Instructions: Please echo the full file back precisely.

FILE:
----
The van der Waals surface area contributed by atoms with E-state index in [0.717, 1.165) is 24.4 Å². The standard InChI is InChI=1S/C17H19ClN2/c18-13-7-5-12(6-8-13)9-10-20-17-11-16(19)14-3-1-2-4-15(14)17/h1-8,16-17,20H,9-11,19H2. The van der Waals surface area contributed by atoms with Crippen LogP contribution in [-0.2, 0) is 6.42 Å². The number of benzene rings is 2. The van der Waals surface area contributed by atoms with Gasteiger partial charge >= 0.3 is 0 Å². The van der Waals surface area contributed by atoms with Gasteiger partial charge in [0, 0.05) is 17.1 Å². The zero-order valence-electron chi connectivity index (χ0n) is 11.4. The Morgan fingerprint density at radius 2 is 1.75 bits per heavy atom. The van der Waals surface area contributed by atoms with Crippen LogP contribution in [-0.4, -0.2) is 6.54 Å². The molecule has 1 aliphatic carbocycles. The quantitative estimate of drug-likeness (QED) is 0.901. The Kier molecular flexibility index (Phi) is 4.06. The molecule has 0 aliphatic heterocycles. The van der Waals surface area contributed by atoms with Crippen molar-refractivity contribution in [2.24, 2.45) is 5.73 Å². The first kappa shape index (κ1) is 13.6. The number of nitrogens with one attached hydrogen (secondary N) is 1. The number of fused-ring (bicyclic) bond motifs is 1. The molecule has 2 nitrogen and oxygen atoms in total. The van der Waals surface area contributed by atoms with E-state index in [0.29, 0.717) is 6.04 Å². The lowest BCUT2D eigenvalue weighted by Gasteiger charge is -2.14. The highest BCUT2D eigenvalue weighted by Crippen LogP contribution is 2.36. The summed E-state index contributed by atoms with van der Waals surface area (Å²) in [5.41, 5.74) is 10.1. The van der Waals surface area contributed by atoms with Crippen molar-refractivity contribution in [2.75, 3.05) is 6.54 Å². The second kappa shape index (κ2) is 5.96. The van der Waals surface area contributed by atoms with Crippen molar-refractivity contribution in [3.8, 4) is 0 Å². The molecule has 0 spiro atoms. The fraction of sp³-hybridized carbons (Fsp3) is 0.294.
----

The van der Waals surface area contributed by atoms with E-state index in [0.717, 1.165) is 24.4 Å². The standard InChI is InChI=1S/C17H19ClN2/c18-13-7-5-12(6-8-13)9-10-20-17-11-16(19)14-3-1-2-4-15(14)17/h1-8,16-17,20H,9-11,19H2. The van der Waals surface area contributed by atoms with Crippen LogP contribution in [-0.2, 0) is 6.42 Å². The number of benzene rings is 2. The van der Waals surface area contributed by atoms with Gasteiger partial charge >= 0.3 is 0 Å². The van der Waals surface area contributed by atoms with Gasteiger partial charge in [0, 0.05) is 17.1 Å². The zero-order valence-electron chi connectivity index (χ0n) is 11.4. The Morgan fingerprint density at radius 2 is 1.75 bits per heavy atom. The van der Waals surface area contributed by atoms with Crippen LogP contribution in [-0.4, -0.2) is 6.54 Å². The molecule has 1 aliphatic carbocycles. The quantitative estimate of drug-likeness (QED) is 0.901. The Kier molecular flexibility index (Phi) is 4.06. The molecule has 0 aliphatic heterocycles. The van der Waals surface area contributed by atoms with Crippen molar-refractivity contribution in [2.24, 2.45) is 5.73 Å². The first kappa shape index (κ1) is 13.6. The number of nitrogens with one attached hydrogen (secondary N) is 1. The number of fused-ring (bicyclic) bond motifs is 1. The molecule has 2 nitrogen and oxygen atoms in total. The van der Waals surface area contributed by atoms with E-state index in [0.29, 0.717) is 6.04 Å². The lowest BCUT2D eigenvalue weighted by Gasteiger charge is -2.14. The highest BCUT2D eigenvalue weighted by Crippen LogP contribution is 2.36. The summed E-state index contributed by atoms with van der Waals surface area (Å²) in [5.41, 5.74) is 10.1. The van der Waals surface area contributed by atoms with Crippen molar-refractivity contribution in [2.75, 3.05) is 6.54 Å². The second kappa shape index (κ2) is 5.96. The van der Waals surface area contributed by atoms with Crippen molar-refractivity contribution in [3.8, 4) is 0 Å². The molecule has 0 spiro atoms. The fraction of sp³-hybridized carbons (Fsp3) is 0.294.